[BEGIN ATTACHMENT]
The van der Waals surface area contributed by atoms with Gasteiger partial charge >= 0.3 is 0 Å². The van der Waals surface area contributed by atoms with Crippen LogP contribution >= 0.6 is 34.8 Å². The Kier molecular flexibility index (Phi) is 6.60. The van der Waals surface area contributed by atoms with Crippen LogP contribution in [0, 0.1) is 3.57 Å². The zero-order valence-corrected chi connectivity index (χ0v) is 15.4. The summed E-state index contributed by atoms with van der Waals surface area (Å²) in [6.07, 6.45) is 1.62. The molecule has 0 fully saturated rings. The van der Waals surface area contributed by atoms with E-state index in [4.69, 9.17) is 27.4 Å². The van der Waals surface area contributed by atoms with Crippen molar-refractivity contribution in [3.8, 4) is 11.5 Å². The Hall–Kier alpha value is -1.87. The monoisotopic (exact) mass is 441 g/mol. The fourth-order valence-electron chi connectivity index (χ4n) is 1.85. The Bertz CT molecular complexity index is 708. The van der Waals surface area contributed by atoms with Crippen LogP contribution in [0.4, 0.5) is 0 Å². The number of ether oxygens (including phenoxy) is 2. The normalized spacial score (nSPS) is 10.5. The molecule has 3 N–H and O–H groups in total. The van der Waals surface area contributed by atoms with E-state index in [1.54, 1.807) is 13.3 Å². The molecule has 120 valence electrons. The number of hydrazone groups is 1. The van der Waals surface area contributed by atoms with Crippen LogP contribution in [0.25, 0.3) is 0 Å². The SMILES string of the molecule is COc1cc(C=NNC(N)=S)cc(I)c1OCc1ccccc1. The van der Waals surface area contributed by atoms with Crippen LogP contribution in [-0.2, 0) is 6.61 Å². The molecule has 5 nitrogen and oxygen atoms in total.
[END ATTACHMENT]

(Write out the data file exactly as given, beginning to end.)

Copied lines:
The van der Waals surface area contributed by atoms with Gasteiger partial charge >= 0.3 is 0 Å². The van der Waals surface area contributed by atoms with Crippen LogP contribution >= 0.6 is 34.8 Å². The Kier molecular flexibility index (Phi) is 6.60. The van der Waals surface area contributed by atoms with Crippen LogP contribution in [0, 0.1) is 3.57 Å². The zero-order valence-corrected chi connectivity index (χ0v) is 15.4. The summed E-state index contributed by atoms with van der Waals surface area (Å²) in [6.07, 6.45) is 1.62. The molecule has 0 fully saturated rings. The van der Waals surface area contributed by atoms with E-state index in [4.69, 9.17) is 27.4 Å². The van der Waals surface area contributed by atoms with Crippen molar-refractivity contribution in [3.8, 4) is 11.5 Å². The Hall–Kier alpha value is -1.87. The monoisotopic (exact) mass is 441 g/mol. The fourth-order valence-electron chi connectivity index (χ4n) is 1.85. The Bertz CT molecular complexity index is 708. The van der Waals surface area contributed by atoms with Crippen LogP contribution in [0.4, 0.5) is 0 Å². The number of ether oxygens (including phenoxy) is 2. The normalized spacial score (nSPS) is 10.5. The molecule has 3 N–H and O–H groups in total. The van der Waals surface area contributed by atoms with E-state index in [1.54, 1.807) is 13.3 Å². The molecule has 120 valence electrons. The number of hydrazone groups is 1. The van der Waals surface area contributed by atoms with Crippen LogP contribution in [0.25, 0.3) is 0 Å². The SMILES string of the molecule is COc1cc(C=NNC(N)=S)cc(I)c1OCc1ccccc1. The van der Waals surface area contributed by atoms with Crippen LogP contribution in [-0.2, 0) is 6.61 Å². The molecule has 5 nitrogen and oxygen atoms in total.